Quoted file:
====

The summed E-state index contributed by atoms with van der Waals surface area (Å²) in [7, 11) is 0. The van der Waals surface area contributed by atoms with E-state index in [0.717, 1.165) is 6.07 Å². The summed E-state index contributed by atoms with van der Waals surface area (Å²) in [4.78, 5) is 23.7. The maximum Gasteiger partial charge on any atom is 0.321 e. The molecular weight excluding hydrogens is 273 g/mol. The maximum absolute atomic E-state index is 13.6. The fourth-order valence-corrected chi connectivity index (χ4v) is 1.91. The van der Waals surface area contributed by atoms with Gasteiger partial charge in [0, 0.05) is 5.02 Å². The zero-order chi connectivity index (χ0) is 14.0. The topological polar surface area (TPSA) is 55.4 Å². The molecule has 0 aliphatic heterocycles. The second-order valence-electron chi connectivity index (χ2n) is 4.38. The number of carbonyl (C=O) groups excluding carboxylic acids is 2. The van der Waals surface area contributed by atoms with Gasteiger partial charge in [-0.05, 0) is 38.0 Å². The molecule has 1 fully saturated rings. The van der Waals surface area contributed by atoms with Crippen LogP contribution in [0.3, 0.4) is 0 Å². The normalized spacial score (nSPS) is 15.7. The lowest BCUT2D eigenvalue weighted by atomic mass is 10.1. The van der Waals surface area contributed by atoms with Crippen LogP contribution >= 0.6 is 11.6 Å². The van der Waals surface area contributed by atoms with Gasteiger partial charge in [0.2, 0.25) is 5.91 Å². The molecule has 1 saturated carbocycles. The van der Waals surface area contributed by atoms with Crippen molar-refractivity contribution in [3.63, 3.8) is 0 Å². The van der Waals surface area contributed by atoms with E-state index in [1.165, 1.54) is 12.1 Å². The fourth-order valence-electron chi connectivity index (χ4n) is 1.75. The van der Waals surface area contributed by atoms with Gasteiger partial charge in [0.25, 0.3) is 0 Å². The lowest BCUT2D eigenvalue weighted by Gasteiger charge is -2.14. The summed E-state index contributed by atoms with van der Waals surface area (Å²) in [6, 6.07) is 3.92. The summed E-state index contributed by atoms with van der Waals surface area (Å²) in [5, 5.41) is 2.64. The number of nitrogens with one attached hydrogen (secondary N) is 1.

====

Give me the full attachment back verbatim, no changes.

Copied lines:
The summed E-state index contributed by atoms with van der Waals surface area (Å²) in [7, 11) is 0. The van der Waals surface area contributed by atoms with E-state index in [0.717, 1.165) is 6.07 Å². The summed E-state index contributed by atoms with van der Waals surface area (Å²) in [4.78, 5) is 23.7. The maximum Gasteiger partial charge on any atom is 0.321 e. The molecular weight excluding hydrogens is 273 g/mol. The maximum absolute atomic E-state index is 13.6. The fourth-order valence-corrected chi connectivity index (χ4v) is 1.91. The van der Waals surface area contributed by atoms with Gasteiger partial charge in [0, 0.05) is 5.02 Å². The zero-order chi connectivity index (χ0) is 14.0. The topological polar surface area (TPSA) is 55.4 Å². The molecule has 0 aliphatic heterocycles. The second-order valence-electron chi connectivity index (χ2n) is 4.38. The number of carbonyl (C=O) groups excluding carboxylic acids is 2. The van der Waals surface area contributed by atoms with Gasteiger partial charge in [-0.05, 0) is 38.0 Å². The molecule has 1 fully saturated rings. The van der Waals surface area contributed by atoms with Crippen LogP contribution in [0.3, 0.4) is 0 Å². The normalized spacial score (nSPS) is 15.7. The lowest BCUT2D eigenvalue weighted by atomic mass is 10.1. The van der Waals surface area contributed by atoms with Crippen LogP contribution >= 0.6 is 11.6 Å². The van der Waals surface area contributed by atoms with Gasteiger partial charge in [0.2, 0.25) is 5.91 Å². The molecule has 1 saturated carbocycles. The van der Waals surface area contributed by atoms with Crippen molar-refractivity contribution in [3.63, 3.8) is 0 Å². The van der Waals surface area contributed by atoms with E-state index in [1.165, 1.54) is 12.1 Å². The fourth-order valence-electron chi connectivity index (χ4n) is 1.75. The van der Waals surface area contributed by atoms with Gasteiger partial charge in [0.25, 0.3) is 0 Å². The lowest BCUT2D eigenvalue weighted by Gasteiger charge is -2.14. The summed E-state index contributed by atoms with van der Waals surface area (Å²) in [6, 6.07) is 3.92. The summed E-state index contributed by atoms with van der Waals surface area (Å²) in [5, 5.41) is 2.64. The number of nitrogens with one attached hydrogen (secondary N) is 1.